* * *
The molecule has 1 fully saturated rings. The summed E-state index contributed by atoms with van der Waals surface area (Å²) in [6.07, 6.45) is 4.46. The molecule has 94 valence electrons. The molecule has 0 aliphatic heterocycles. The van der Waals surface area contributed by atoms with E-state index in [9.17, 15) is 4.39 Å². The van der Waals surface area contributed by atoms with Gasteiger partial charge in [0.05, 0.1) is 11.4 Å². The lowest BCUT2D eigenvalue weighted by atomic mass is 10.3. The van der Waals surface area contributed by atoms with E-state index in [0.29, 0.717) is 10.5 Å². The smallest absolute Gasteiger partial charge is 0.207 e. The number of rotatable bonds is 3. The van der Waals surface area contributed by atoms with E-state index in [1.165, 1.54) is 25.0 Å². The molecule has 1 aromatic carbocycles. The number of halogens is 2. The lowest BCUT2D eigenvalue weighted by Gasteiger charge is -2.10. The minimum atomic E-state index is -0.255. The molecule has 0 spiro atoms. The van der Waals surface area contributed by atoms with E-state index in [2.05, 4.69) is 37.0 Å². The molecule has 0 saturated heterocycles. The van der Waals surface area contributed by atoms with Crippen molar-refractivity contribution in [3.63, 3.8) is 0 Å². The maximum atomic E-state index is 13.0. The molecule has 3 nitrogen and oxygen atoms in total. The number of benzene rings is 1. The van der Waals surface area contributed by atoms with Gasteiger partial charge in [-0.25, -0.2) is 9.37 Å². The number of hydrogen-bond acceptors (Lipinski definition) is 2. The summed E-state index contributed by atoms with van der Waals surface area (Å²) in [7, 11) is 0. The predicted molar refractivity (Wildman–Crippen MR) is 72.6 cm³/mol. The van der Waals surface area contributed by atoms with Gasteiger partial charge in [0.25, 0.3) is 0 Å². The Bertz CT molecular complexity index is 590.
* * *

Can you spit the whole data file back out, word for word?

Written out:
The molecule has 1 fully saturated rings. The summed E-state index contributed by atoms with van der Waals surface area (Å²) in [6.07, 6.45) is 4.46. The molecule has 94 valence electrons. The molecule has 0 aliphatic heterocycles. The van der Waals surface area contributed by atoms with E-state index in [9.17, 15) is 4.39 Å². The van der Waals surface area contributed by atoms with Gasteiger partial charge in [0.05, 0.1) is 11.4 Å². The lowest BCUT2D eigenvalue weighted by atomic mass is 10.3. The van der Waals surface area contributed by atoms with E-state index in [0.29, 0.717) is 10.5 Å². The smallest absolute Gasteiger partial charge is 0.207 e. The number of rotatable bonds is 3. The van der Waals surface area contributed by atoms with E-state index in [1.165, 1.54) is 25.0 Å². The molecule has 1 aromatic carbocycles. The number of halogens is 2. The lowest BCUT2D eigenvalue weighted by Gasteiger charge is -2.10. The minimum atomic E-state index is -0.255. The molecule has 0 spiro atoms. The van der Waals surface area contributed by atoms with E-state index in [2.05, 4.69) is 37.0 Å². The molecule has 0 saturated heterocycles. The van der Waals surface area contributed by atoms with Crippen molar-refractivity contribution in [3.63, 3.8) is 0 Å². The maximum atomic E-state index is 13.0. The molecule has 3 nitrogen and oxygen atoms in total. The number of benzene rings is 1. The van der Waals surface area contributed by atoms with Gasteiger partial charge in [-0.25, -0.2) is 9.37 Å². The number of hydrogen-bond acceptors (Lipinski definition) is 2. The summed E-state index contributed by atoms with van der Waals surface area (Å²) in [7, 11) is 0. The predicted molar refractivity (Wildman–Crippen MR) is 72.6 cm³/mol. The van der Waals surface area contributed by atoms with Gasteiger partial charge in [0.25, 0.3) is 0 Å². The Bertz CT molecular complexity index is 590.